Seaworth'sShipmate

Catholocism?

24 posts in this topic

3 minutes ago, Roose Boltons Pet Leech said:

"Worshipping a zombie" is an accusation that can be flung at Christianity generally, not just Catholics.

The funny thing is, "a cult of vampirism" would actually be closer to the mark, due to the doctrine of transubstantiation. 

Oh I'm not saying that isn't an accurate interpretation of how one might view the religion. Also a little ironic given that the word "zombie" does indeed have religious connotations. In college I read a hypothetical descriptions of how aliens might describe Christianity, and it came out something like "A cult that practices ritual cannibalism while worshiping a virgin who was raped by a ghost."

Of course the point of that was to illustrate how mainstream religion can sound just as bizarre to an outsider as something like West African Vodun and "zombies" can sound to us. The comment that I initially quoted came off more as flamebait than anything else.

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48 minutes ago, Jo498 said:

This could be a hen-egg-problem. (And I am not even sure if it is true; France and Belgium are nominally catholic but I'd say they are at least as "progressive" or rather more so than the US, Britain or Germany, all of which are either mostly protestant or split)

 

I dunno it hasn't tended to adapt to progressive trends especially quickly and holds onto a number of traditions regarding homosexuality and women and abortion in a way that many protestant strains of Christianity are willing to allow. 

Part of it I think is simply the level of power it tends to have over people. Firstly I'd suppose that Protestantism was born out of challenging the centralised power base of the church and so from that perspective it makes more sense that new idea would be embraced by a protestant religion than a catholic one. Catholicism is all about giving over power to someone else, be it a priest or the pope, and trusting that they are telling you the truth. I tend to think of being a Catholic as being an infant and the church is your parent.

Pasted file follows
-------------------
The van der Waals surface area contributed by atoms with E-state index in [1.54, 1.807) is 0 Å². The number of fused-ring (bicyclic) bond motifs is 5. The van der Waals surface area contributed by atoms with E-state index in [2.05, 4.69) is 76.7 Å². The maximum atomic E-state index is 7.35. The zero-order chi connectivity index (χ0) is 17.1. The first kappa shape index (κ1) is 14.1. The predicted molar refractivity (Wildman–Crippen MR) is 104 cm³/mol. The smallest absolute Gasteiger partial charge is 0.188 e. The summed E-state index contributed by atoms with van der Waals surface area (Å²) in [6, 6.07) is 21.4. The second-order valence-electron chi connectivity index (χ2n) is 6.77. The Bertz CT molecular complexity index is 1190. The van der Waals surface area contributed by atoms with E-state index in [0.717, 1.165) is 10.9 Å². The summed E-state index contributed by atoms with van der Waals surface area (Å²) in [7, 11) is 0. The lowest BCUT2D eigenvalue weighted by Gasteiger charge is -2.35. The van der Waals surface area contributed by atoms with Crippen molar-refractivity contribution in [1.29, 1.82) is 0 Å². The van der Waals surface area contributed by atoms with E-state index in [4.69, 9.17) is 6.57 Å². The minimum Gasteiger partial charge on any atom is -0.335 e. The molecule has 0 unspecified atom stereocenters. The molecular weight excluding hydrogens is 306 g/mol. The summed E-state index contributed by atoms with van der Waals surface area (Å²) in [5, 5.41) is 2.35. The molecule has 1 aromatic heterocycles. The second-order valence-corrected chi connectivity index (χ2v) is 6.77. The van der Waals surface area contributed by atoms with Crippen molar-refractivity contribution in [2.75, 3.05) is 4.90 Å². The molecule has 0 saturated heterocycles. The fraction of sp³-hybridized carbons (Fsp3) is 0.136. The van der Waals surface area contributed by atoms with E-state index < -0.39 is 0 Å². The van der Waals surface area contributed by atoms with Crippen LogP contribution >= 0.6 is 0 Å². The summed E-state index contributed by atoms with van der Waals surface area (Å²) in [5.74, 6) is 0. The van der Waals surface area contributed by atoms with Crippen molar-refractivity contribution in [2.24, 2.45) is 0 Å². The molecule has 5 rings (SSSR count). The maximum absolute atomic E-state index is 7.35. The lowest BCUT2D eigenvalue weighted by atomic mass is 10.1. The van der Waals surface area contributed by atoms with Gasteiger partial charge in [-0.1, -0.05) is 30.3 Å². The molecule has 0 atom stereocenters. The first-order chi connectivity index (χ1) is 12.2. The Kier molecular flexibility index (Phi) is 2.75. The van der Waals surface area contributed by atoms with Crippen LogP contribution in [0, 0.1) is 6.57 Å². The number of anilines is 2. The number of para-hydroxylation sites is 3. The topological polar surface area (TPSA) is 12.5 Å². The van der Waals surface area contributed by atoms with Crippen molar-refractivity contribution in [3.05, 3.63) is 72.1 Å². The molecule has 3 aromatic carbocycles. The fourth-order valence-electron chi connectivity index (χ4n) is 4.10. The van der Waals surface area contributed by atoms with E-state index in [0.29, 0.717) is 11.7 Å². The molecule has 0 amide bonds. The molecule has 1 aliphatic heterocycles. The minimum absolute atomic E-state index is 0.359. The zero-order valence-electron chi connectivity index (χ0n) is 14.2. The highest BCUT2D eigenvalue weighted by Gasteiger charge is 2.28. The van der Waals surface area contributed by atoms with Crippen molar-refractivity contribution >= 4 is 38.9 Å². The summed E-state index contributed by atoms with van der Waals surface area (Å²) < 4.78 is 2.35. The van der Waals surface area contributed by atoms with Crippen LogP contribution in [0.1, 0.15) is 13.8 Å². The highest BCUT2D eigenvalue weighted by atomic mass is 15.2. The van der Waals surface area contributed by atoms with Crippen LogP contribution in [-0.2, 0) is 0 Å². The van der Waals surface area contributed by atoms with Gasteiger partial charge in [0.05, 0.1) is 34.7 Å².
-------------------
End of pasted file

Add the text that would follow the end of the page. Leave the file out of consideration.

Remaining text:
It could also be, in the case of something like the Church of England here, that its hold over people is pretty weak, so it can't afford to not adapt in case it loses more people. The irony being that its the more archaic religions that tend to do better, maybe because people like to throw away responsibility and put their trust in someone else who has all the answers. 

 

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1 hour ago, Channel4s-JonSnow said:

...

Part of it I think is simply the level of power it tends to have over people. Firstly I'd suppose that Protestantism was born out of challenging the centralised power base of the church and so from that perspective it makes more sense that new idea would be embraced by a protestant religion than a catholic one. Catholicism is all about giving over power to someone else, be it a priest or the pope, and trusting that they are telling you the truth. I tend to think of being a Catholic as being an infant and the church is your parent. ...

That hierarchy is also still present in Lutheran and (high) Anglican churches. And even Calvinism tends to defer to (synods) of specialized learned groups. Christianity in the US is actually really weird and not representative for most of the world.

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LGK,

You know what if folks get their rocks off by mocking others' beliefs more power to them.  I believe what I believe (I'm a tonsured reader in the Orthodox Church in America) I don't insist people believe as I do and I think it is wasted effort to get upset about mockery.  I recommend letting it go.

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